There have been plenty who have tried to duplicate the feats of Cleveland and Coolidge over the years. Two, in fact, battled each other for the Democratic nomination in 1972. One was a Republican-turned-Democrat, New York City Mayor John Lindsay, who had left the GOP the year before. The other was Los Angeles Mayor Sam Yorty, a Democrat who acted a lot more like a Republican. He endorsed Richard Nixon in 1960 and refused to back Hubert Humphrey in 1968.

Lindsay finished second in the Arizona Primary, but faltered in subsequent contests, and eventually dropped out.  Yorty did pull in six percent in the New Hampshire primary, but that was the best showing for the maverick mayor, who couldn’t last until California.

Richard Lugar, the former Indianapolis mayor (1968-1976) and longtime Indiana senator (1977-2013), finished seventh in the Iowa Caucus in 1996, and dropped out after primaries in the New England states. Former “America’s Mayor” Rudy Giuliani from New York City, was the perceived front-runner in 2008. While some claim his liberal social positions undid his campaign, those were known to the people and press when he was on top of the GOP field. But his personality, management of his campaign and poor debate performances sank his chances against John McCain.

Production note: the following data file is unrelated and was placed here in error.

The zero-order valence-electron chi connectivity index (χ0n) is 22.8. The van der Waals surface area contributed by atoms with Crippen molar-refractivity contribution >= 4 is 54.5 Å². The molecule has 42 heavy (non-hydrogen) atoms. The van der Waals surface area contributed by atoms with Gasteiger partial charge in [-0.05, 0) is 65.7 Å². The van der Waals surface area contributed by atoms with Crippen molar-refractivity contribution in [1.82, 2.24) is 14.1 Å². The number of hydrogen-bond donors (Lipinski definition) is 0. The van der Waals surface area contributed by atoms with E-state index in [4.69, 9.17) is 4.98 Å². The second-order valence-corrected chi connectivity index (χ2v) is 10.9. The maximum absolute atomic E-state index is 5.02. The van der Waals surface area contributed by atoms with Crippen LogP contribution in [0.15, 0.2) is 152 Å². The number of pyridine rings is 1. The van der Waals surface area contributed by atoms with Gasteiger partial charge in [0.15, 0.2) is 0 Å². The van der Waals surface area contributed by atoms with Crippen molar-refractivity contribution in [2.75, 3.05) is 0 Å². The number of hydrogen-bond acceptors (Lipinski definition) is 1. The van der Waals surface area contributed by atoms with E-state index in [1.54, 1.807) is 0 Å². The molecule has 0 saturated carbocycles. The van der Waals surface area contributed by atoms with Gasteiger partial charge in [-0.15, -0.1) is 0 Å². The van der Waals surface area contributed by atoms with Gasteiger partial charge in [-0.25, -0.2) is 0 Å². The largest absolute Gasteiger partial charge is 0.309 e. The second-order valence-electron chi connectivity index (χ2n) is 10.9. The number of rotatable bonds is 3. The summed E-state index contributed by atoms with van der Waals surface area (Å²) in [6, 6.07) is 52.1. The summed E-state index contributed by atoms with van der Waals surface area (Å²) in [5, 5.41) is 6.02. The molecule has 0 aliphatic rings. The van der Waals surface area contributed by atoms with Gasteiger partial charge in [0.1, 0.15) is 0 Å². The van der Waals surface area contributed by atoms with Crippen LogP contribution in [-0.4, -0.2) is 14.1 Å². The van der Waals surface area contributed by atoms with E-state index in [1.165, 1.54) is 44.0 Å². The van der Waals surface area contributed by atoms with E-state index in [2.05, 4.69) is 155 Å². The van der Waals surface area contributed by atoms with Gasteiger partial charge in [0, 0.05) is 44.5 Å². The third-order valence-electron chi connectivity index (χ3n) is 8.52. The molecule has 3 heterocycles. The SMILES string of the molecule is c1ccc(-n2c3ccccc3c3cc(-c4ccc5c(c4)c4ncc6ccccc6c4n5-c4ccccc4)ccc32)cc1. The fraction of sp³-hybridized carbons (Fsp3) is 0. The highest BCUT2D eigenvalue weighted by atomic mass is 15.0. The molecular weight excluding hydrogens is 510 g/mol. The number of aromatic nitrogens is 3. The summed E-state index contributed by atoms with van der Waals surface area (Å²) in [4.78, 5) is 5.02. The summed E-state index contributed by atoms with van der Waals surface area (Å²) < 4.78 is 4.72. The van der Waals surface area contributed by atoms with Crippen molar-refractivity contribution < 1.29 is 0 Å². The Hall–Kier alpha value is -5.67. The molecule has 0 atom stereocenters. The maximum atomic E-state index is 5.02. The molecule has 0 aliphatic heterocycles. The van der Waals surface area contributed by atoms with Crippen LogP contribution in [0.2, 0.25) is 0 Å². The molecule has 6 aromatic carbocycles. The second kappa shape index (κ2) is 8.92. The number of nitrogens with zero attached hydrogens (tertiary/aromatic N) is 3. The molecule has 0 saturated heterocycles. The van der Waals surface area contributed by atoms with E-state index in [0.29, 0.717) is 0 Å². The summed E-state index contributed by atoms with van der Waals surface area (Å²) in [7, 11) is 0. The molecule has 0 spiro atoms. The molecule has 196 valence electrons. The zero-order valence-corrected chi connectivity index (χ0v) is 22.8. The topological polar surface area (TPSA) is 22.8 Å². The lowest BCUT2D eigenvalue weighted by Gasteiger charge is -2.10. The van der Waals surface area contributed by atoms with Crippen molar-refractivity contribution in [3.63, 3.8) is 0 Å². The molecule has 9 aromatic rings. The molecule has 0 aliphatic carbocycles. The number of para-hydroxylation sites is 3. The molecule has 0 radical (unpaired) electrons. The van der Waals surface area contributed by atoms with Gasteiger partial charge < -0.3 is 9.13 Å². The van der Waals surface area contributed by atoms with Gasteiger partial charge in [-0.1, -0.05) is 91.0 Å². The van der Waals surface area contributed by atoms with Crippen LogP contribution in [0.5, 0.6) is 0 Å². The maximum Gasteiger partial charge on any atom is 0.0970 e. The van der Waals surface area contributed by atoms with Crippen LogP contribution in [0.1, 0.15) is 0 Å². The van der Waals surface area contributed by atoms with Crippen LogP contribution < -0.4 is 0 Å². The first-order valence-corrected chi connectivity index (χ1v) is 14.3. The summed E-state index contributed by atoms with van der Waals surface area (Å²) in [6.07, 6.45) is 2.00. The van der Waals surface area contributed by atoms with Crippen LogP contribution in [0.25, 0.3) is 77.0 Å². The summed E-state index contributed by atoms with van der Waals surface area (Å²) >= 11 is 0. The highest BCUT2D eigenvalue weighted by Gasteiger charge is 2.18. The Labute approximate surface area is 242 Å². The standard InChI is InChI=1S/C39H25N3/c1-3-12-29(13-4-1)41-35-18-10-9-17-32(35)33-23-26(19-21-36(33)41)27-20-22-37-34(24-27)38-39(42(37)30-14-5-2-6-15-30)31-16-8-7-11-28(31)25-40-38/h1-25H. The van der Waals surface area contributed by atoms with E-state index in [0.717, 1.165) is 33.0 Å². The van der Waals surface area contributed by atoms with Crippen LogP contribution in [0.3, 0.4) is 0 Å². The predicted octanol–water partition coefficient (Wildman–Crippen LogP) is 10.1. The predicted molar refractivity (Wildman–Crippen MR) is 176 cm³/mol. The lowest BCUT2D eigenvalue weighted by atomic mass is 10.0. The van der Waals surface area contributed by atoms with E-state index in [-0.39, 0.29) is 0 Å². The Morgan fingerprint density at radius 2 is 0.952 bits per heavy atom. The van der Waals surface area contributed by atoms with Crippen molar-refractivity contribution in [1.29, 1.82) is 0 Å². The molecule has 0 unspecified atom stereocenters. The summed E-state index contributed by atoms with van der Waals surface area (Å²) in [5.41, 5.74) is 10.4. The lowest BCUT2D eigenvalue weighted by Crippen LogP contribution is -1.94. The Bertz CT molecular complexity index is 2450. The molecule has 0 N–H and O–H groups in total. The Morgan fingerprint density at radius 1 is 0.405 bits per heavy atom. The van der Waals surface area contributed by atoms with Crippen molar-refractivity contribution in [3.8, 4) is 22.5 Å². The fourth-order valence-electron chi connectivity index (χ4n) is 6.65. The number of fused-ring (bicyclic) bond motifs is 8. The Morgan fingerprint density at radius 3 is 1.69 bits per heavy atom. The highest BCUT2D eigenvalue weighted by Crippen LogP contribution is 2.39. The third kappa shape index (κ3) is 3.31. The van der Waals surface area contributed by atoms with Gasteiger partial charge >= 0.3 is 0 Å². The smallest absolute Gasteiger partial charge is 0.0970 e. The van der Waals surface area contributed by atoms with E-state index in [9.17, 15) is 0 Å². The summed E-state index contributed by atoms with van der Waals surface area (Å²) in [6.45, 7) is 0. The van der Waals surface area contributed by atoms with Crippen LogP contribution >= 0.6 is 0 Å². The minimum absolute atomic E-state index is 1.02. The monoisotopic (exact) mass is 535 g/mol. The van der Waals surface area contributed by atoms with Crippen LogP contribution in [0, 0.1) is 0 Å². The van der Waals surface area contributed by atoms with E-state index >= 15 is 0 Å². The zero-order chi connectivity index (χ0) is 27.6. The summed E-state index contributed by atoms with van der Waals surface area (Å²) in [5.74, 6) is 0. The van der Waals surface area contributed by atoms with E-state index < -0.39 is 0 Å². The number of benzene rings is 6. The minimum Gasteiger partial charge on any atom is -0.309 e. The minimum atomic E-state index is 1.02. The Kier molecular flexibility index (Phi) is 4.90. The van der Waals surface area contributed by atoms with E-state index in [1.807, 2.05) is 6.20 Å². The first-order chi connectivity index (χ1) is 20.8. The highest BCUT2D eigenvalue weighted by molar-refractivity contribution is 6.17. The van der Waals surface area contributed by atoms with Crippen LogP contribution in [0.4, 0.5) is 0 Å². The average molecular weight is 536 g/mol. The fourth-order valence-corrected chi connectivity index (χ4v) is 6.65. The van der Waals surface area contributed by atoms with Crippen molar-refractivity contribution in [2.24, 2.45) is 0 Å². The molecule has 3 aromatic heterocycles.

Sanders wasn’t the only ex-mayor who ran for the Democratic Party nomination in 2016.  Former Baltimore Mayor Martin O’Malley, Maryland’s governor from 2007-2015, gave it a try in the last election cycle. And who can forget Sarah Palin, the mayor of Wasilla and Alaska governor, who not only was McCain’s running mate in 2008 but flirted with her own presidential ambitions in 2012.

But each of these mayor candidates have a tough act to follow in 2020, especially for those still in office. Not since 1812, when New York City Mayor DeWitt Clinton took on James Madison’s hopes for a second term, has a sitting mayor of a large city captured a party’s nomination. But Madison prevailed that year.